The Participant 8/12/15: China’s Devaluation

by Jason Kelly

Wednesday, August 12, 2015



China’s currency devaluation is being presented as a critically important story, even more important than if and when the Federal Reserve will raise interest rates. Yet, the yuan was devalued by only 2%. Those most concerned about this say deflation will cascade out in ripples from Shanghai, taking down other Asian currencies, making imports into the United States cheaper and therefore hurting the profit margins of public companies in the US and suddenly making their stocks look too expensive. In that fashion, this could finally be what does in the bull market, they say.

China probably wouldn’t mind a boost in its export volume, given that it fell more than 8% last month, but is a 2% currency devaluation large enough to make a dent in the damage? Probably not. What, then, is China doing? The same thing it does militarily around Asia every month. It probes the level of resistance its neighbors put up when it questions their borders and ocean rights. When one doesn’t push back convincingly enough, China sets up an outpost that never gets moved. Inch by inch, it’s expanding its influence around its home continent without ever setting off red alerts. In the currency arena, it appears to be up to the same business. It’s sending off a signal without setting off alarms.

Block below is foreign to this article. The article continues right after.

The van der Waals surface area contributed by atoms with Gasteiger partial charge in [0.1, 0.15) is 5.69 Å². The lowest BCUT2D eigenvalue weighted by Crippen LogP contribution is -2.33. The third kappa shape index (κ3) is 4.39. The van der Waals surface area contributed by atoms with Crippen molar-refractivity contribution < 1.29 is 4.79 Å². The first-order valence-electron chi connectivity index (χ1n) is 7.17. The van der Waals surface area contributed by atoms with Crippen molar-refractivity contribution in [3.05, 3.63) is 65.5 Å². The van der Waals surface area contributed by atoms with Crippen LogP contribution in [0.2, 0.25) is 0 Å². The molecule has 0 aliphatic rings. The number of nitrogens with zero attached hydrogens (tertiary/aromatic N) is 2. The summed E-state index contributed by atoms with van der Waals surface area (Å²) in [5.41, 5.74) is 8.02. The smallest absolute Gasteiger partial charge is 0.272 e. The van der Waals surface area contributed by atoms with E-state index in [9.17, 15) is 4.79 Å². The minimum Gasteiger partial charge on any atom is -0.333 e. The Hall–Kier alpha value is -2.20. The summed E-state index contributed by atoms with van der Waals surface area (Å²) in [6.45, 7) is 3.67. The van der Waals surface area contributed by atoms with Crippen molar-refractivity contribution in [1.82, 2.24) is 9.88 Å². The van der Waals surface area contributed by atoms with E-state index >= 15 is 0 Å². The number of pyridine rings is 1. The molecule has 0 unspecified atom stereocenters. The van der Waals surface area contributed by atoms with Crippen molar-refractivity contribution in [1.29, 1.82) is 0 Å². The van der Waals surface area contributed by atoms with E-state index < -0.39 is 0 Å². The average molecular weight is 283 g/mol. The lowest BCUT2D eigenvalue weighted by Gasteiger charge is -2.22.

What signal? One that says it’s a mature economy capable of managing its currency in a manner flexible enough to earn a place in the world’s reserve currency basket. That would be the IMF’s special drawing rights (SDR) basket which, by no coincidence, China has been trying to get into for the past five years. Just last week the IMF balked again, and just this week China made a wee adjustment to the value of its currency, enough to show it can do so but not enough to bring the ire of Japan, the US, and Europe. Incrementalism is the Chinese way.

On top of that, China’s forex reserves recently began declining after more than a decade of rising. Capital outflows are one way for the currency market to show a country it thinks the currency is too strong. In this case, it makes sense. China is not a boomtown any more, it’s just a place growing more quickly than other places. The yuan needed to fall in value to a level more commensurate with what currency traders think it should be, which would stabilize capital movement. Taking care of this helps China in three ways: It sends that aforementioned signal to the IMF, it provides a small boost to China’s export market, and it adjusts the value of the currency to better reflect slower growth.



From Note 28 sent to subscribers last Sunday morning, with data as of Friday, August 7:

Economist Christopher Baldy at Peking University tallied the bailout and stimulus measures enacted by China since its June market crash, and came up with $1.3T — more than 10% of GDP. By comparison, America’s Troubled Asset Relief Program (TARP) was originally set at just $700B and targeted a systemic financial crisis in an economy about 70% larger than China’s. The overreaction to a market bubble created by uneducated traders could be part of the reason the global financial community considers China to be an immature participant.